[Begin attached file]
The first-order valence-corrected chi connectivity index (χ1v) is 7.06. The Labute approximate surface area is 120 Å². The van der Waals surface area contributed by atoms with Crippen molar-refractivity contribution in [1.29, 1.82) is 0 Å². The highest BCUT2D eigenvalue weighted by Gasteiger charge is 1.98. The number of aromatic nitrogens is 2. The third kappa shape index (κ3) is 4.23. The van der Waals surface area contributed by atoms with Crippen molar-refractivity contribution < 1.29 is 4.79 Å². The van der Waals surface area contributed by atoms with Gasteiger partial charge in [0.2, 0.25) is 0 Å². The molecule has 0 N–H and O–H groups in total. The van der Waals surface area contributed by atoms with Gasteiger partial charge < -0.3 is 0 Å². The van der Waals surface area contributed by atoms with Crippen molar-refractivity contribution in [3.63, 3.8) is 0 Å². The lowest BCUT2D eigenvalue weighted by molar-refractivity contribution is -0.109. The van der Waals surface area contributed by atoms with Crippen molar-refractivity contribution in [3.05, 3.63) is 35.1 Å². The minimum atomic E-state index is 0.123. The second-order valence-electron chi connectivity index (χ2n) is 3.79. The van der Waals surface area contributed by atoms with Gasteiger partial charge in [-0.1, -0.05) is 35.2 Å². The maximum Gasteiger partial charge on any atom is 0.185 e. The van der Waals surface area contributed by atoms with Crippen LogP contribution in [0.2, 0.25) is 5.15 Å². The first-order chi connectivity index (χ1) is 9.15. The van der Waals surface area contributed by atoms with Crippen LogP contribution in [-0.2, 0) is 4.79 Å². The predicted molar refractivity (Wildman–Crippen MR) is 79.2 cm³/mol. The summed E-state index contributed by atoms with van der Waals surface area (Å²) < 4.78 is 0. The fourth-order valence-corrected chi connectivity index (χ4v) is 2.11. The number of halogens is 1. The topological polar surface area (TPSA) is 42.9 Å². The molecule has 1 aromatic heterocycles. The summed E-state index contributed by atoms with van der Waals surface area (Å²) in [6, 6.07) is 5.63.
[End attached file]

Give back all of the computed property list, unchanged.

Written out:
The first-order valence-corrected chi connectivity index (χ1v) is 7.06. The Labute approximate surface area is 120 Å². The van der Waals surface area contributed by atoms with Crippen molar-refractivity contribution in [1.29, 1.82) is 0 Å². The highest BCUT2D eigenvalue weighted by Gasteiger charge is 1.98. The number of aromatic nitrogens is 2. The third kappa shape index (κ3) is 4.23. The van der Waals surface area contributed by atoms with Crippen molar-refractivity contribution < 1.29 is 4.79 Å². The van der Waals surface area contributed by atoms with Gasteiger partial charge in [0.2, 0.25) is 0 Å². The molecule has 0 N–H and O–H groups in total. The van der Waals surface area contributed by atoms with Gasteiger partial charge < -0.3 is 0 Å². The van der Waals surface area contributed by atoms with Crippen molar-refractivity contribution in [3.63, 3.8) is 0 Å². The lowest BCUT2D eigenvalue weighted by molar-refractivity contribution is -0.109. The van der Waals surface area contributed by atoms with Crippen molar-refractivity contribution in [3.05, 3.63) is 35.1 Å². The minimum atomic E-state index is 0.123. The second-order valence-electron chi connectivity index (χ2n) is 3.79. The van der Waals surface area contributed by atoms with Gasteiger partial charge in [-0.1, -0.05) is 35.2 Å². The maximum Gasteiger partial charge on any atom is 0.185 e. The van der Waals surface area contributed by atoms with Crippen LogP contribution in [0.2, 0.25) is 5.15 Å². The first-order chi connectivity index (χ1) is 9.15. The van der Waals surface area contributed by atoms with Crippen LogP contribution in [-0.2, 0) is 4.79 Å². The predicted molar refractivity (Wildman–Crippen MR) is 79.2 cm³/mol. The summed E-state index contributed by atoms with van der Waals surface area (Å²) < 4.78 is 0. The fourth-order valence-corrected chi connectivity index (χ4v) is 2.11. The number of halogens is 1. The topological polar surface area (TPSA) is 42.9 Å². The molecule has 1 aromatic heterocycles. The summed E-state index contributed by atoms with van der Waals surface area (Å²) in [6, 6.07) is 5.63.